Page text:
DR. S. KOPELIWITCH Vs. NARAIN DASS
HIGH COURT OF PUNJAB AND HARYANA
Dr. S. Kopeliwitch
Click here to view full judgement.
Kapur, J. -
(1.) THIS rule is directed against an order of the learned Subordinate Judge, First Class, Delhi, which on appeal was affd. by the learned District J., Delhi, and the Bole point for determination in this case is whether the increase of rent is allowed under the Delhi and Ajmer -Merwara Rent Control Act, 1947, hereafter called the Act.
(2.) THE Appellant is a tenant in the house belonging to Seth Narain Das. The rent on 1 -11 -1939, was Rs. 125 a month. In August 1947 Seth Narain Das made an Appellant under Section 7 of the Act for the fixation of the standard rent and claimed that he was entitled to an increase of 37 1/8 % under the second schedule of the Act and a further increase of 6 1/4 % on the total expenditure of Rs. 19,049 -12 -3 which he claimed to have spent on improvements in 1945. There was also a claim for increase on account of house tax and water rate. The dispute between the parties was confined only to the increase on account of the alleged improvements. The Appellant claimed that these were normal repairs and were not improvements. The learned District J. held that the replacement of the roofs could not come within the term' normal repairs" and the landlord was entitled to an increase in rent. Before me it is contended that under Section 12 of the Act it was the duty of the landlord to keep premises in good and tenantable repair and because in the present case the roofs were leaking and the house could not be said to be tenantable unless they were replaced the expenditure on re -roofing the house would come within the term "normal repairs" and reliance was placed on a judgment of the Court of Appeal in Lurcott v. Wakely, (1911) 1 K.B. 905, where at page 919 Fletcher Moulton L J. said:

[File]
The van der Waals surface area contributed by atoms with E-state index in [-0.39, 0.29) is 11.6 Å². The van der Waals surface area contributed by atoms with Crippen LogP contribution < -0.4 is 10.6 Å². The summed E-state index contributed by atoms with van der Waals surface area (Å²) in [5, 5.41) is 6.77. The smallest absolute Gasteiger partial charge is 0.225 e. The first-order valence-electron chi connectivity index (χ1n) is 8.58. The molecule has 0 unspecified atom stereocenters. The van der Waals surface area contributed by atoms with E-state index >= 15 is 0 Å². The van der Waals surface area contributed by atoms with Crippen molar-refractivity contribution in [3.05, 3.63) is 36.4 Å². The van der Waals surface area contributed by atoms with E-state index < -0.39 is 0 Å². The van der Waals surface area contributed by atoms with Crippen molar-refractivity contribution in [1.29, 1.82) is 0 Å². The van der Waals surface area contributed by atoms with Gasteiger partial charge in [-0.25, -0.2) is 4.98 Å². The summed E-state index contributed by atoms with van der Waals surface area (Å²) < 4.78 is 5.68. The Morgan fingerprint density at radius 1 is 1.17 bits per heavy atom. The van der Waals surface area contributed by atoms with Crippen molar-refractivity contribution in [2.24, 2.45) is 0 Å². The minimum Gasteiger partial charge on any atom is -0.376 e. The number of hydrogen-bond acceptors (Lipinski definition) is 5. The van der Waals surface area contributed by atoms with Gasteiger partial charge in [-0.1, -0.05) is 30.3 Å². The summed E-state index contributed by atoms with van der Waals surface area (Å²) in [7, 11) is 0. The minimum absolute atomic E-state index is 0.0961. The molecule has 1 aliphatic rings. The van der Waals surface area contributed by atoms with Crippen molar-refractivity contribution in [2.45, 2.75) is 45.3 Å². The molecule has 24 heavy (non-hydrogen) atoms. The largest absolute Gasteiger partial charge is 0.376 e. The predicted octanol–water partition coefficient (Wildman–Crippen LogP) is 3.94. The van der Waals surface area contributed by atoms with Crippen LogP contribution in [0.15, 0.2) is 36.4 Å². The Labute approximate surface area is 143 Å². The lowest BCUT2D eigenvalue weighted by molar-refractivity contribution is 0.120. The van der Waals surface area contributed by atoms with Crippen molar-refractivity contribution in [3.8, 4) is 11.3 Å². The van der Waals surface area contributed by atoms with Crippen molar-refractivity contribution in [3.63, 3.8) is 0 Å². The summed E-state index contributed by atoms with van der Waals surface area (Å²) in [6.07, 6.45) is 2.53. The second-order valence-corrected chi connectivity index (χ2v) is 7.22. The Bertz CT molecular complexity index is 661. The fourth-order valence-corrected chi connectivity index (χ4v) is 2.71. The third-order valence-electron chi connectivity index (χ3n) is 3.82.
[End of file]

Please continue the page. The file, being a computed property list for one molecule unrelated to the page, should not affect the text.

...when the word 'repair' is applied to a complex matter like a house, I have no doubt that the repair includes the replacement of parts...so long as the house exists as a structure, the question whether repair means replacement, or to use the phrase so common in marine cases, substituting new for old, does not seem to me to be at all material. Many, and in fact most, repairs imply that some portion of the total fabric is renewed, that new is put in place of old. Therefore you have from time to time as things need repair to put new for old.
In Proudfoot v. Hart, (1890) 25 Q.B.D. 42, Lord Esher M.R. adopted a definition of what tenantable repair is. Lord Esher said:
Lopes L.J. has drawn up a definition of the term 'tenantable repair' with which I entirely agree. It is this: Good tenantable repair" is such repair as, having regard to the age, character, and locality of the house, would make it reasonably fit for the occupation of a reasonably -minded tenant of the class who would be likely to take it.
From these two cases it is difficult for me to hold that the expenditure of Rs. 16,000 which has been found to be the amount expended by the landlord would come within the term "normal repairs". If the word was merely "repairs", there may have been something to be said for the argument of the Appellant. The word "normal" means according to the Oxford English Dictionary "usual". Can it be said that expending Rs. 16,000 on repairs is usual even for houses which are on Gurzon Road in New Delhi? In my opinion the learned Dist. J. is right in holding that it is not, and I cannot say that in the circumstances of this case the learned Judge was in error. I would affirm the order of the learned Judge, dismiss this Petitioner and discharge the rule with costs throughout.;
Copyright © Regent Computronics Pvt.Ltd.